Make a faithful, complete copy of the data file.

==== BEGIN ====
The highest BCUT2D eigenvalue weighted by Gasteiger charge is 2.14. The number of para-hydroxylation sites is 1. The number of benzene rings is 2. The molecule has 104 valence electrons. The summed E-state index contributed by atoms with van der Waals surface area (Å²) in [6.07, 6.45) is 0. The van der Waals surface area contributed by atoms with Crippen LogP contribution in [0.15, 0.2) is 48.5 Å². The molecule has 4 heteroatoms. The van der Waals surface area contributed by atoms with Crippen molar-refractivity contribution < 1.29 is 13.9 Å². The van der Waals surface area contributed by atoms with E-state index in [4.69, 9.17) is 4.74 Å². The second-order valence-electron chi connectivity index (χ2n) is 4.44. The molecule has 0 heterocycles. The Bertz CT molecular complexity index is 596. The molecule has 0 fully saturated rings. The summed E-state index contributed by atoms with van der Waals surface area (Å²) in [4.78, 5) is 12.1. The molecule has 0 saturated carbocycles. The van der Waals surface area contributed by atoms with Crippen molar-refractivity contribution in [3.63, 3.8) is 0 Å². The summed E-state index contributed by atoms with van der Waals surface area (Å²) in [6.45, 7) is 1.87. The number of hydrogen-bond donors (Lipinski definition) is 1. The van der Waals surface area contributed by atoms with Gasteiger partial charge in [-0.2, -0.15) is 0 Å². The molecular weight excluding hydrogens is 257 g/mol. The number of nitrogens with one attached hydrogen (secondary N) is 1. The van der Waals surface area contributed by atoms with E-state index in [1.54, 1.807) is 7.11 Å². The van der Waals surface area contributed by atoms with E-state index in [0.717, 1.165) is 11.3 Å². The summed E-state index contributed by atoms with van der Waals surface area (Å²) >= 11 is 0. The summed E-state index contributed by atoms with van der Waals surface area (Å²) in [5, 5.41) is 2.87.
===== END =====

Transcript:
The highest BCUT2D eigenvalue weighted by Gasteiger charge is 2.14. The number of para-hydroxylation sites is 1. The number of benzene rings is 2. The molecule has 104 valence electrons. The summed E-state index contributed by atoms with van der Waals surface area (Å²) in [6.07, 6.45) is 0. The van der Waals surface area contributed by atoms with Crippen LogP contribution in [0.15, 0.2) is 48.5 Å². The molecule has 4 heteroatoms. The van der Waals surface area contributed by atoms with Crippen molar-refractivity contribution < 1.29 is 13.9 Å². The van der Waals surface area contributed by atoms with E-state index in [4.69, 9.17) is 4.74 Å². The second-order valence-electron chi connectivity index (χ2n) is 4.44. The molecule has 0 heterocycles. The Bertz CT molecular complexity index is 596. The molecule has 0 fully saturated rings. The summed E-state index contributed by atoms with van der Waals surface area (Å²) in [4.78, 5) is 12.1. The molecule has 0 saturated carbocycles. The van der Waals surface area contributed by atoms with Crippen molar-refractivity contribution in [3.63, 3.8) is 0 Å². The summed E-state index contributed by atoms with van der Waals surface area (Å²) in [6.45, 7) is 1.87. The number of hydrogen-bond donors (Lipinski definition) is 1. The van der Waals surface area contributed by atoms with Gasteiger partial charge in [-0.2, -0.15) is 0 Å². The molecular weight excluding hydrogens is 257 g/mol. The number of nitrogens with one attached hydrogen (secondary N) is 1. The van der Waals surface area contributed by atoms with E-state index in [1.54, 1.807) is 7.11 Å². The van der Waals surface area contributed by atoms with E-state index in [0.717, 1.165) is 11.3 Å². The summed E-state index contributed by atoms with van der Waals surface area (Å²) >= 11 is 0. The summed E-state index contributed by atoms with van der Waals surface area (Å²) in [5, 5.41) is 2.87.